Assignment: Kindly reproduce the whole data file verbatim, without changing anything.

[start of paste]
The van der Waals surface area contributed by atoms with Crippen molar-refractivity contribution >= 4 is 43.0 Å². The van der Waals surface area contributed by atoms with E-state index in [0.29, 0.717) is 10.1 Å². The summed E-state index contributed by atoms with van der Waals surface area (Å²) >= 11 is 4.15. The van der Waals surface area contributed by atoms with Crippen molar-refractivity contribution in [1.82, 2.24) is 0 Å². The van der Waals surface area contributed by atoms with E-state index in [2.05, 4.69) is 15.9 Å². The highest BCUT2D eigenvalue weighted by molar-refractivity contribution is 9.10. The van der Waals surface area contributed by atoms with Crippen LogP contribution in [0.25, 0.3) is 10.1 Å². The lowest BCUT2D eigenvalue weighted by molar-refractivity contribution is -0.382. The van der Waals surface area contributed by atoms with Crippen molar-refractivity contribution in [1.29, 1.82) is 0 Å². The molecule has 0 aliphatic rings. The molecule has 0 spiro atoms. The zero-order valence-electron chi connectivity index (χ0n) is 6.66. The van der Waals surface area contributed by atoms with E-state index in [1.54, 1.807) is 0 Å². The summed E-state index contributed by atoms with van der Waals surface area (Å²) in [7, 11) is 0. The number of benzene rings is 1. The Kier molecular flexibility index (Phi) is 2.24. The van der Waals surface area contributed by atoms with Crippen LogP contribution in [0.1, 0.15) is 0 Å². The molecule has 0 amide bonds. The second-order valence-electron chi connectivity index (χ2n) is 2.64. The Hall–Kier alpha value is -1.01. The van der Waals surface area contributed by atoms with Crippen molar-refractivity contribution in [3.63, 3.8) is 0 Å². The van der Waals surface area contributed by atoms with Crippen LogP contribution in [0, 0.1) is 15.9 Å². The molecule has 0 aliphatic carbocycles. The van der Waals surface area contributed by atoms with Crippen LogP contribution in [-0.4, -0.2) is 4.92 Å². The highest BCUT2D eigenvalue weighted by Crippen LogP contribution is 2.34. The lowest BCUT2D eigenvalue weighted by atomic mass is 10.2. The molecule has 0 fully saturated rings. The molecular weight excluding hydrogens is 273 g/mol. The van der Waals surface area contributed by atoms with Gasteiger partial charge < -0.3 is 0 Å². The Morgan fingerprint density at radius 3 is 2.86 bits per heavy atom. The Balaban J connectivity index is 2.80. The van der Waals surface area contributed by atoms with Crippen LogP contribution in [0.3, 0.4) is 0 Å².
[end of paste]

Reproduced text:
The van der Waals surface area contributed by atoms with Crippen molar-refractivity contribution >= 4 is 43.0 Å². The van der Waals surface area contributed by atoms with E-state index in [0.29, 0.717) is 10.1 Å². The summed E-state index contributed by atoms with van der Waals surface area (Å²) >= 11 is 4.15. The van der Waals surface area contributed by atoms with Crippen molar-refractivity contribution in [1.82, 2.24) is 0 Å². The van der Waals surface area contributed by atoms with E-state index in [2.05, 4.69) is 15.9 Å². The highest BCUT2D eigenvalue weighted by molar-refractivity contribution is 9.10. The van der Waals surface area contributed by atoms with Crippen LogP contribution in [0.25, 0.3) is 10.1 Å². The lowest BCUT2D eigenvalue weighted by molar-refractivity contribution is -0.382. The van der Waals surface area contributed by atoms with Crippen molar-refractivity contribution in [1.29, 1.82) is 0 Å². The molecule has 0 aliphatic rings. The molecule has 0 spiro atoms. The zero-order valence-electron chi connectivity index (χ0n) is 6.66. The van der Waals surface area contributed by atoms with E-state index in [1.54, 1.807) is 0 Å². The summed E-state index contributed by atoms with van der Waals surface area (Å²) in [7, 11) is 0. The number of benzene rings is 1. The Kier molecular flexibility index (Phi) is 2.24. The van der Waals surface area contributed by atoms with Crippen LogP contribution in [0.1, 0.15) is 0 Å². The molecule has 0 amide bonds. The second-order valence-electron chi connectivity index (χ2n) is 2.64. The Hall–Kier alpha value is -1.01. The van der Waals surface area contributed by atoms with Crippen molar-refractivity contribution in [3.63, 3.8) is 0 Å². The van der Waals surface area contributed by atoms with Crippen LogP contribution in [0, 0.1) is 15.9 Å². The molecule has 0 aliphatic carbocycles. The van der Waals surface area contributed by atoms with Crippen LogP contribution in [-0.4, -0.2) is 4.92 Å². The highest BCUT2D eigenvalue weighted by Crippen LogP contribution is 2.34. The lowest BCUT2D eigenvalue weighted by atomic mass is 10.2. The molecule has 0 fully saturated rings. The molecular weight excluding hydrogens is 273 g/mol. The van der Waals surface area contributed by atoms with Gasteiger partial charge < -0.3 is 0 Å². The Morgan fingerprint density at radius 3 is 2.86 bits per heavy atom. The Balaban J connectivity index is 2.80. The van der Waals surface area contributed by atoms with Crippen LogP contribution in [0.3, 0.4) is 0 Å².